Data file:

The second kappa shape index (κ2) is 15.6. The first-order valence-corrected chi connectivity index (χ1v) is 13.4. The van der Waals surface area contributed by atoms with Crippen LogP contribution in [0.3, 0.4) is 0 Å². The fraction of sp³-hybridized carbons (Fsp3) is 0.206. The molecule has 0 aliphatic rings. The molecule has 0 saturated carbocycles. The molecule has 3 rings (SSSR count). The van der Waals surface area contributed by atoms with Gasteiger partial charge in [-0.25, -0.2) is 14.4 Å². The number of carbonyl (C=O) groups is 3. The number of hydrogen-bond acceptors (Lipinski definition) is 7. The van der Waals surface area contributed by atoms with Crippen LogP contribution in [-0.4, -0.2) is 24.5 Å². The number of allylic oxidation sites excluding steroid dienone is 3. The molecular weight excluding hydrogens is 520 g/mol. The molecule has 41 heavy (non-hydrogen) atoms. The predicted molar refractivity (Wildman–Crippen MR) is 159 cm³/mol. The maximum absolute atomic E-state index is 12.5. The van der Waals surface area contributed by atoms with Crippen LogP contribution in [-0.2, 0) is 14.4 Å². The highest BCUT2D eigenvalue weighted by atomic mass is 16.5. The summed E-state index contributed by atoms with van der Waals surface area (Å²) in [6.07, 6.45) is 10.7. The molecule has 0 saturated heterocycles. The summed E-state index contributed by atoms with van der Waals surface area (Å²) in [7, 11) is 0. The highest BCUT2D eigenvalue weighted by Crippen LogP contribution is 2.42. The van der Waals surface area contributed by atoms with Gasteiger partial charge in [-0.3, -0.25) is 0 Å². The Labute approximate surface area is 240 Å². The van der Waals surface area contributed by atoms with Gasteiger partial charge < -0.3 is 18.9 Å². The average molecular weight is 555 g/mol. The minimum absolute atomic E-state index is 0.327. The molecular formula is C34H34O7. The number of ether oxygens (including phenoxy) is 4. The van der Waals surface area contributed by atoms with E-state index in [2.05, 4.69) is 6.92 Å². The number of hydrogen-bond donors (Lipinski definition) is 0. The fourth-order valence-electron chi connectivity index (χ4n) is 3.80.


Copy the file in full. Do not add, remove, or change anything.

The second kappa shape index (κ2) is 15.6. The first-order valence-corrected chi connectivity index (χ1v) is 13.4. The van der Waals surface area contributed by atoms with Crippen LogP contribution in [0.3, 0.4) is 0 Å². The fraction of sp³-hybridized carbons (Fsp3) is 0.206. The molecule has 0 aliphatic rings. The molecule has 0 saturated carbocycles. The molecule has 3 rings (SSSR count). The van der Waals surface area contributed by atoms with Gasteiger partial charge in [-0.25, -0.2) is 14.4 Å². The number of carbonyl (C=O) groups is 3. The number of hydrogen-bond acceptors (Lipinski definition) is 7. The van der Waals surface area contributed by atoms with Crippen LogP contribution in [-0.4, -0.2) is 24.5 Å². The number of allylic oxidation sites excluding steroid dienone is 3. The molecular weight excluding hydrogens is 520 g/mol. The molecule has 41 heavy (non-hydrogen) atoms. The predicted molar refractivity (Wildman–Crippen MR) is 159 cm³/mol. The maximum absolute atomic E-state index is 12.5. The van der Waals surface area contributed by atoms with Crippen LogP contribution in [-0.2, 0) is 14.4 Å². The highest BCUT2D eigenvalue weighted by atomic mass is 16.5. The summed E-state index contributed by atoms with van der Waals surface area (Å²) in [6.07, 6.45) is 10.7. The molecule has 0 saturated heterocycles. The summed E-state index contributed by atoms with van der Waals surface area (Å²) in [7, 11) is 0. The highest BCUT2D eigenvalue weighted by Crippen LogP contribution is 2.42. The van der Waals surface area contributed by atoms with Gasteiger partial charge in [-0.3, -0.25) is 0 Å². The Labute approximate surface area is 240 Å². The van der Waals surface area contributed by atoms with Gasteiger partial charge < -0.3 is 18.9 Å². The average molecular weight is 555 g/mol. The minimum absolute atomic E-state index is 0.327. The molecular formula is C34H34O7. The number of ether oxygens (including phenoxy) is 4. The van der Waals surface area contributed by atoms with E-state index in [2.05, 4.69) is 6.92 Å². The number of hydrogen-bond donors (Lipinski definition) is 0. The fourth-order valence-electron chi connectivity index (χ4n) is 3.80.